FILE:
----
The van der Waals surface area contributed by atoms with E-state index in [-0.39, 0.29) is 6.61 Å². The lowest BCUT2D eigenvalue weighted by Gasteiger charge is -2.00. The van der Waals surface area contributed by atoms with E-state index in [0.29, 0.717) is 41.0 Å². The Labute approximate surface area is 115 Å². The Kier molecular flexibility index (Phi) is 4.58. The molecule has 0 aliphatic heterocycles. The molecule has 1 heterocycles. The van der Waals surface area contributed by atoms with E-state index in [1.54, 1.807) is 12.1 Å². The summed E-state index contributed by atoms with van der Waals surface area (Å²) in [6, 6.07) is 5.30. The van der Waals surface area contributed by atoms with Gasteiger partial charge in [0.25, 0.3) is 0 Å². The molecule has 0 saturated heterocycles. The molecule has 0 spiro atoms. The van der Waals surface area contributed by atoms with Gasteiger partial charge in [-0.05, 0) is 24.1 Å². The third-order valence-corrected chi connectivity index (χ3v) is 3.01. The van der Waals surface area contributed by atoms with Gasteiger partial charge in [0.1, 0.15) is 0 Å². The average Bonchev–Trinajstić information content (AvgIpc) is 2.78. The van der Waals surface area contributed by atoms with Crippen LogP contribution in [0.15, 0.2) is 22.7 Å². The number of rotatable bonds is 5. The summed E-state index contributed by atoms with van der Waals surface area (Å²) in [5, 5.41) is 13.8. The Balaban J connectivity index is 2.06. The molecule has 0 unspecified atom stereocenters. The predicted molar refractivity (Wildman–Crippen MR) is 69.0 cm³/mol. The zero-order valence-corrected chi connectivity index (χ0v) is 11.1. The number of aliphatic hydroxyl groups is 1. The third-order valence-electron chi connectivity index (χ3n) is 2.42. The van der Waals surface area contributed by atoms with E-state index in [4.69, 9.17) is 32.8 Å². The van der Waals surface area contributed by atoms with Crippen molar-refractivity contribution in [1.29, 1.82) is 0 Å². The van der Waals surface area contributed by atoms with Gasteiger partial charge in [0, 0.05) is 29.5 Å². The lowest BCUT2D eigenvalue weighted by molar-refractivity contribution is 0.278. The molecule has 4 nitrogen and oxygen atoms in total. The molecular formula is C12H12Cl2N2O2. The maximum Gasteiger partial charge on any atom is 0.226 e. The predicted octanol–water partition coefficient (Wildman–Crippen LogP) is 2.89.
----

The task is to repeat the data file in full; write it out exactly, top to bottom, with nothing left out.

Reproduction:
The van der Waals surface area contributed by atoms with E-state index in [-0.39, 0.29) is 6.61 Å². The lowest BCUT2D eigenvalue weighted by Gasteiger charge is -2.00. The van der Waals surface area contributed by atoms with E-state index in [0.29, 0.717) is 41.0 Å². The Labute approximate surface area is 115 Å². The Kier molecular flexibility index (Phi) is 4.58. The molecule has 0 aliphatic heterocycles. The molecule has 1 heterocycles. The van der Waals surface area contributed by atoms with E-state index in [1.54, 1.807) is 12.1 Å². The summed E-state index contributed by atoms with van der Waals surface area (Å²) in [6, 6.07) is 5.30. The van der Waals surface area contributed by atoms with Gasteiger partial charge in [0.25, 0.3) is 0 Å². The molecule has 0 saturated heterocycles. The molecule has 0 spiro atoms. The van der Waals surface area contributed by atoms with Gasteiger partial charge in [-0.05, 0) is 24.1 Å². The third-order valence-corrected chi connectivity index (χ3v) is 3.01. The van der Waals surface area contributed by atoms with Gasteiger partial charge in [0.1, 0.15) is 0 Å². The average Bonchev–Trinajstić information content (AvgIpc) is 2.78. The van der Waals surface area contributed by atoms with Crippen LogP contribution in [0.15, 0.2) is 22.7 Å². The number of rotatable bonds is 5. The summed E-state index contributed by atoms with van der Waals surface area (Å²) in [5, 5.41) is 13.8. The Balaban J connectivity index is 2.06. The molecule has 0 unspecified atom stereocenters. The predicted molar refractivity (Wildman–Crippen MR) is 69.0 cm³/mol. The zero-order valence-corrected chi connectivity index (χ0v) is 11.1. The number of aliphatic hydroxyl groups is 1. The third-order valence-electron chi connectivity index (χ3n) is 2.42. The van der Waals surface area contributed by atoms with E-state index in [4.69, 9.17) is 32.8 Å². The van der Waals surface area contributed by atoms with Crippen molar-refractivity contribution in [1.29, 1.82) is 0 Å². The van der Waals surface area contributed by atoms with Gasteiger partial charge in [0, 0.05) is 29.5 Å². The lowest BCUT2D eigenvalue weighted by molar-refractivity contribution is 0.278. The molecule has 4 nitrogen and oxygen atoms in total. The molecular formula is C12H12Cl2N2O2. The maximum Gasteiger partial charge on any atom is 0.226 e. The predicted octanol–water partition coefficient (Wildman–Crippen LogP) is 2.89.